In this issue
Bugs in 1.1.1:
Negotiation module negotiates on proxy requests
Host: header can override IP addresses in VirtualHosts
deny and allow cannot handle hostnames starting with
numbers (e.g. 123.domain.com)
ProxyPass can give back a redirected URL rather than
munging it into a reference via the proxy
Digital Unix 4.0 requires -lm library
A multi-threaded version of Apache is under development. It
is not yet clear whether this will form part of release 1.2,
or wait until 2.0.
Multi-threading is a software term that means that the
program does several things at once. In a traditional
program, execution continues from one statement to the next
in a linear and predictable fashion. In a multi-threaded
program, one, two, or more parts of the same program can be
executing at the same time. In Apache this means that a
single copy of the server can handle multiple requests
The current version of Apache does something like this
already: it can handle multiple requests by running several
copies of the server. However this is not multi-threading
because the running programs are different copies, each of
which is a different process. In a multi-threaded
sever, a single process could be handling a number of
requests at the same time. The advantage this gives is
two-fold. Firstly, the operating system does not need to keep
swapping between different processes, which is slow.
Secondly, any static information shared between all the
requests (such as the server configuration) can be shared
between all the threads running at the same time, instead of
being repeated in each process.
Larger sites with high hit rates, or sites using
configurations which take up a lot of memory are likely to
benefit most from multi-threading.
The following new features will be in the next release:
Status module improvements
The status module now records the length of time taken to
process each request, and displays it for the most recent.
It also handles very large totals better.
When the server is sent a HUP signal to re-read it's
configuration files, it currently cancels all transfers in
progress. The next release introduces an new signal, INT,
which does the same as HUP but does not kill currently
Fixes for some systems
Compilation warnings on IRIX and a problem with closing
connections on A/UX are fixed, and a configuration option
for HPUX 10 is now available.
Perl Module in Beta Test
module, which runs perl scripts as part of the
server, has moved into beta test phase.
Why Use Secure Transactions?
Most of the information passed across the Internet is not
particularly sensitive. In fact, most if it is specifically
designed to be as widely read as possible. But some
information is sensitive. For example, when ordering from a
site via credit card, the credit card number is transmitted
across the Internet from the browser to the server. In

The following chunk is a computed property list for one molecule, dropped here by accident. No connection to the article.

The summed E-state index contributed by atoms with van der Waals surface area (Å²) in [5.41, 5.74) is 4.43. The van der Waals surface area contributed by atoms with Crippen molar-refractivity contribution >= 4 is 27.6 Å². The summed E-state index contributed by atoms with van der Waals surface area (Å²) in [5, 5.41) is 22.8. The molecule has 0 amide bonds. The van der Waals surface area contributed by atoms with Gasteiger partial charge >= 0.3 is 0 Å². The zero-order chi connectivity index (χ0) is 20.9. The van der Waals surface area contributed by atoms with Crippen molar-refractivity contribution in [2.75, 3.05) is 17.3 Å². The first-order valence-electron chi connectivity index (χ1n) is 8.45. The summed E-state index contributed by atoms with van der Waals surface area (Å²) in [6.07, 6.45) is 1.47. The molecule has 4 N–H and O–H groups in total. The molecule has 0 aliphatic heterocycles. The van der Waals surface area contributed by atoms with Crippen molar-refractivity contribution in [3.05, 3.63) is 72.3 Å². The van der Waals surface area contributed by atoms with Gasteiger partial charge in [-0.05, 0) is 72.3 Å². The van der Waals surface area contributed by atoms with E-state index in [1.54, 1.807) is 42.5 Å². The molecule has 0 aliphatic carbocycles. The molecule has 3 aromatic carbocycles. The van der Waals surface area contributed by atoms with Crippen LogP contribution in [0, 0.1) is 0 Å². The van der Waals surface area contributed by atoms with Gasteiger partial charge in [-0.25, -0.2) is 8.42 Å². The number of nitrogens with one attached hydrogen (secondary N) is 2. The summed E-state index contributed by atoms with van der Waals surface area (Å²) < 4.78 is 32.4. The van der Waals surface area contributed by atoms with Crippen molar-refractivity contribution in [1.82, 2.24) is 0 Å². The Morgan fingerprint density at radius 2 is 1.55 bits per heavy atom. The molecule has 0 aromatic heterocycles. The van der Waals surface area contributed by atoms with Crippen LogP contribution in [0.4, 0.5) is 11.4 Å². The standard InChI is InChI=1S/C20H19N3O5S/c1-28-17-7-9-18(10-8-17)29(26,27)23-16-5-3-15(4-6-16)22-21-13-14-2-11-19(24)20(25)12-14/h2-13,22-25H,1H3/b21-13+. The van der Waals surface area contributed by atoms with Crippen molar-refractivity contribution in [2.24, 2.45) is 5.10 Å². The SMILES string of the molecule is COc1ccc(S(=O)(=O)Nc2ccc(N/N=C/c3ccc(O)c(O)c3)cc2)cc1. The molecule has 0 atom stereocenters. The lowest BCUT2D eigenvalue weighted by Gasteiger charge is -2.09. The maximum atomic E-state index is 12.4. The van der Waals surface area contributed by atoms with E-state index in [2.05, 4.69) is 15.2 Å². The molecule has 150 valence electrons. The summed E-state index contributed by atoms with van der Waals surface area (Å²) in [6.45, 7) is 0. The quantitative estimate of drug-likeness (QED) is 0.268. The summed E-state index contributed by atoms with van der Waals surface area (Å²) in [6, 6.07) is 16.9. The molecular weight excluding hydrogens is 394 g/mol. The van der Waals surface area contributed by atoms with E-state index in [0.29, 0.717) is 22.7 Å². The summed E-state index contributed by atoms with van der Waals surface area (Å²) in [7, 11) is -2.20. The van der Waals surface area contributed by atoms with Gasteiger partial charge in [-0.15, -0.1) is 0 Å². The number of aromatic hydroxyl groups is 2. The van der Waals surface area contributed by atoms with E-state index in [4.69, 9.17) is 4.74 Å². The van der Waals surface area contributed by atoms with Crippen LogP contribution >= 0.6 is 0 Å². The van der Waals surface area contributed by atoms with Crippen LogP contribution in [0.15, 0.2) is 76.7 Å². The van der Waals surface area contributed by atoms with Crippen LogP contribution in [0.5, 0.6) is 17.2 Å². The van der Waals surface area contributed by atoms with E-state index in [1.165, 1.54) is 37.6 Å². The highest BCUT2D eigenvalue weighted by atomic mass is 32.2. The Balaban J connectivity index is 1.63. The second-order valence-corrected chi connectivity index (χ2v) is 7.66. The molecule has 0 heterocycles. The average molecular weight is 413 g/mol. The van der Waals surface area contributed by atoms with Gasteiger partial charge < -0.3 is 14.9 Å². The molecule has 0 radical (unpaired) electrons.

theory, a third party could intercept this information at
some point on the network between the browser and the server.
To prevent this, some form of encryption can be used
so that even if someone intercepts the data they cannot
decode it back to the original credit card number (or what
ever else it was that was encrypted). Obviously both the
browser and the server need to use the same encryption
method. The most widely implemented encryption method at
present is SSL.
SSL stands for Secure
Socket Layer, a protocol developed by Netscape for secure
transactions across the Web. It uses a form of public
key encryption, where the information can be encoded by
the browser using a publicly available public key, but
can only be decoded by someone who knows the corresponding
Any product can incorporate SSL technology without paying any
royalties. Extending Apache to handle SSL is a programming
job, made relatively easy by the availability of a free SSL
implementation, called SSLeay.
However, the US government effectively prevents Apache from
US Arms Export Restrictions
The US Government imposes export restrictions on arms, in a
set of rules called ITAR (International Traffic in
Arms Regulations). Amongst the restricted arms is "strong"
encryption software. (See the EFF
archive on ITAR). Software that implements SSL in the US
cannot be exported because of these rules (actually, it can
be exported to Canada, but no further).
Apache is developed by an international team of individuals,
using a server in the
US. The ITAR rules mean that if the Apache server included
SSL it could not be exported outside the US. This would
prevent the non-US developers from continuing to work on it,
and would stop anyone outside the US from using Apache. A
solution to this problem adopted by some free software
developers is to run a parallel development effort outside
the US. The US development would not contain any SSL or
encryption technology, while the non-US version would. The